sharp slope of IF amplifier output improves video detector output..how?

Thread Starter

Himanshoo

Joined Apr 3, 2015
265
Hi,
The following is a part of IF section of a television receiver...

As it is being visible that the output response of the IF section in superheterodyne receiver has a sharp slope which is necessary for correction of output response of video detector. It has been said that this sharp slope is necessary so that it could provide an attenuation to the lower frequencies near the picture carrier so that they should not gets an extra amplification.

So my query is that how by modifying the output response of the IF section ( sharp slope) prevents lower frequency to gets amplified at the output of the video detector...??

Screen Shot 2018-03-13 at 8.19.29 pm.png
 

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crutschow

Joined Mar 14, 2008
30,755
Filters are used to suppress undesired frequencies outside the frequency of interest since those can cause interference or distortion of the signal.
So the steeper the slope of the filter (gain roll-off is faster) the more the undesired frequencies are rejected.
The ideal filter (not achievable in practice) would have vertical edges so that anything outside the frequencies of interest would be completely suppressed.
 

Thread Starter

Himanshoo

Joined Apr 3, 2015
265
well I am talking in context of television reception ...

the input to the video detector is taken from the IF section..now this sharp slope is meant for vestegial side band correction.
Without this correction the output of the video detector is like below...

non correction.png

As it is clear from the figure that the frequencies near the picture carrier gets a double amplification which is not required...a corrected output response will make the output response to all frequencies to a unity..

so i want to know that exactly how does a sharp sloped IF curve will give a response like this..

Screen Shot 2018-03-13 at 8.22.33 pm.png
 
Last edited:

crutschow

Joined Mar 14, 2008
30,755
The signal has two sidebands around the picture carrier (one from the vestigial side) but the one from the vestigial side is not wanted in the demodulated video.
Since the lower frequency portion of those sidebands are close together it requires a sharp (fast) rolloff of the filter to suppress the undesired sideband without significantly attenuating the desired sideband.
 

BR-549

Joined Sep 22, 2013
4,928
It's because a little bit of the video carrier.....of the UN-wanted sideband is transmitted.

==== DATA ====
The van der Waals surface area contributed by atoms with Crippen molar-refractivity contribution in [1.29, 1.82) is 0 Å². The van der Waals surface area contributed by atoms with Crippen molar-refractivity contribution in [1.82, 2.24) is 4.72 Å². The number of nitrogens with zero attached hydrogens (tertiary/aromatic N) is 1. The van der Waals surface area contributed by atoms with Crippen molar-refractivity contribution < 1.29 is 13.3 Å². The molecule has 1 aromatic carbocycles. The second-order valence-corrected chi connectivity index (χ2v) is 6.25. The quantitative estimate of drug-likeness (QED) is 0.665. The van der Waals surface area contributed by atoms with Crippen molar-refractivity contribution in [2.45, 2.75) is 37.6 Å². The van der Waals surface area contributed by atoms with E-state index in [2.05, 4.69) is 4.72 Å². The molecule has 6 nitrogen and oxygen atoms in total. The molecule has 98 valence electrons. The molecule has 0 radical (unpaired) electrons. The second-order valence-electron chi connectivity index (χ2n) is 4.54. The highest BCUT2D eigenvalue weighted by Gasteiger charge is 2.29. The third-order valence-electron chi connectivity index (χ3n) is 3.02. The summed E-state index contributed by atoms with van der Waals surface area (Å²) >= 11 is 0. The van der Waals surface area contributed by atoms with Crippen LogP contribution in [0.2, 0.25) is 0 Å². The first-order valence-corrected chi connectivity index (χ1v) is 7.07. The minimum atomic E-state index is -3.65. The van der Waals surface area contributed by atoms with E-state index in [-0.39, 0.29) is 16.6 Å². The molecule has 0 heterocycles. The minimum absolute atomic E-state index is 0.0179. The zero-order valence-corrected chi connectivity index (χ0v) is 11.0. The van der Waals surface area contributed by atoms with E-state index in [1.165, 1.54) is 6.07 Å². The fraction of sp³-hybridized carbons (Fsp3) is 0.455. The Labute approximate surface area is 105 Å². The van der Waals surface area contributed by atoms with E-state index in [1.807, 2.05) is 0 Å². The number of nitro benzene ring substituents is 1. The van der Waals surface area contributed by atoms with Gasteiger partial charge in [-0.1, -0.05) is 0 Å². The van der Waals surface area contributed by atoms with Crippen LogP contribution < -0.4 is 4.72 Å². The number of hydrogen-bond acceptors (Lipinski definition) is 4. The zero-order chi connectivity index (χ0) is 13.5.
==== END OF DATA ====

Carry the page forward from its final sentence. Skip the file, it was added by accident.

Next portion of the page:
It's an asymmetrical AM transmission.


A vestigial.....meaning a small useless part.......of the UN-wanted sideband is transmitted.
 

MisterBill2

Joined Jan 23, 2018
13,090
@crutschow
how would the response of the video detector look like if the IF section curve will be somewhat broader rather that sharp....??
The reason that the picture looks better when the IF passband has a sharper slope is that it prevents other frequencies from delivering interference to the video signal. Eliminating both noise and the audio signal removes the unwanted interference, thus maaking the picture better.Unfortunately here in the USA we now have digital transmissions and so the detection process is far more complex than ever before.
 

Thread Starter

Himanshoo

Joined Apr 3, 2015
265
Ok...one more thing to know is that...why the lower frequencies experience a double amplification at the output of video detector..?
 

Thread Starter

Himanshoo

Joined Apr 3, 2015
265
The reason that the picture looks better when the IF passband has a sharper slope is that it prevents other frequencies from delivering interference to the video signal
But don't u think that having a sharper IF slope will neglect important low frequencies as somewhere in previous post crutschow have said that low frequency portions are closely spaced..
 

crutschow

Joined Mar 14, 2008
30,755
Ok...one more thing to know is that...why the lower frequencies experience a double amplification at the output of video detector..?
having a sharper IF slope will neglect important low frequencies as somewhere in previous post crutschow have said that low frequency portions are closely spaced..
AM modulation (which the video is) produces sum and difference frequencies around the carrier frequency. The low modulation frequencies are thus closest to the carrier frequency.
To generate the vestigial signal most of the lower sideband up to within about 0.75MHz of the carrier is filtered out, leaving a double side-band signal up to that point.
Since those lower sidebands aren't wanted in the demodulated signal, they are filtered by the receiver as much as practical, while still leaving the lower frequency upper sidebands.

Read this for more info on the vestigial modulation scheme used for NTSC.
 
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